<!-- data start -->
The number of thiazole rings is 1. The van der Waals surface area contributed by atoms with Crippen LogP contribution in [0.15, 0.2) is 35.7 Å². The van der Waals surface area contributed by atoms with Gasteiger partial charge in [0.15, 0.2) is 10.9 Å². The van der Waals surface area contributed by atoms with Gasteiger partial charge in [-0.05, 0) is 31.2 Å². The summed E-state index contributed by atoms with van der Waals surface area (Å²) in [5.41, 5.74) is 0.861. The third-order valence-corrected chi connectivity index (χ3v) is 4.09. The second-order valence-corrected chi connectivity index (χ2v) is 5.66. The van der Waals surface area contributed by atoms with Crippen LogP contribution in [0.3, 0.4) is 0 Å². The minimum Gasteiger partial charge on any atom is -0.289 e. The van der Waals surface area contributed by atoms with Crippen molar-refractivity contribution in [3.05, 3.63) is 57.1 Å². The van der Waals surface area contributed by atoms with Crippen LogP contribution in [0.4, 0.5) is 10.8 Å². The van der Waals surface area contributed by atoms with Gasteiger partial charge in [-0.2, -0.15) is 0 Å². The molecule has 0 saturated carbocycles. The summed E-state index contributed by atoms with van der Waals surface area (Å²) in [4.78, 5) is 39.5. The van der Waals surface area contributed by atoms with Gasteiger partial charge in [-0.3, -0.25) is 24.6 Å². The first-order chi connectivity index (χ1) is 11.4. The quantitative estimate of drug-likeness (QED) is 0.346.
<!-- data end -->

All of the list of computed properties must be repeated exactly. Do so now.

The number of thiazole rings is 1. The van der Waals surface area contributed by atoms with Crippen LogP contribution in [0.15, 0.2) is 35.7 Å². The van der Waals surface area contributed by atoms with Gasteiger partial charge in [0.15, 0.2) is 10.9 Å². The van der Waals surface area contributed by atoms with Gasteiger partial charge in [-0.05, 0) is 31.2 Å². The summed E-state index contributed by atoms with van der Waals surface area (Å²) in [5.41, 5.74) is 0.861. The third-order valence-corrected chi connectivity index (χ3v) is 4.09. The second-order valence-corrected chi connectivity index (χ2v) is 5.66. The van der Waals surface area contributed by atoms with Crippen LogP contribution in [0.3, 0.4) is 0 Å². The minimum Gasteiger partial charge on any atom is -0.289 e. The van der Waals surface area contributed by atoms with Crippen molar-refractivity contribution in [3.05, 3.63) is 57.1 Å². The van der Waals surface area contributed by atoms with Crippen LogP contribution in [0.4, 0.5) is 10.8 Å². The van der Waals surface area contributed by atoms with Gasteiger partial charge in [-0.2, -0.15) is 0 Å². The molecule has 0 saturated carbocycles. The summed E-state index contributed by atoms with van der Waals surface area (Å²) in [4.78, 5) is 39.5. The van der Waals surface area contributed by atoms with Gasteiger partial charge in [-0.3, -0.25) is 24.6 Å². The first-order chi connectivity index (χ1) is 11.4. The quantitative estimate of drug-likeness (QED) is 0.346.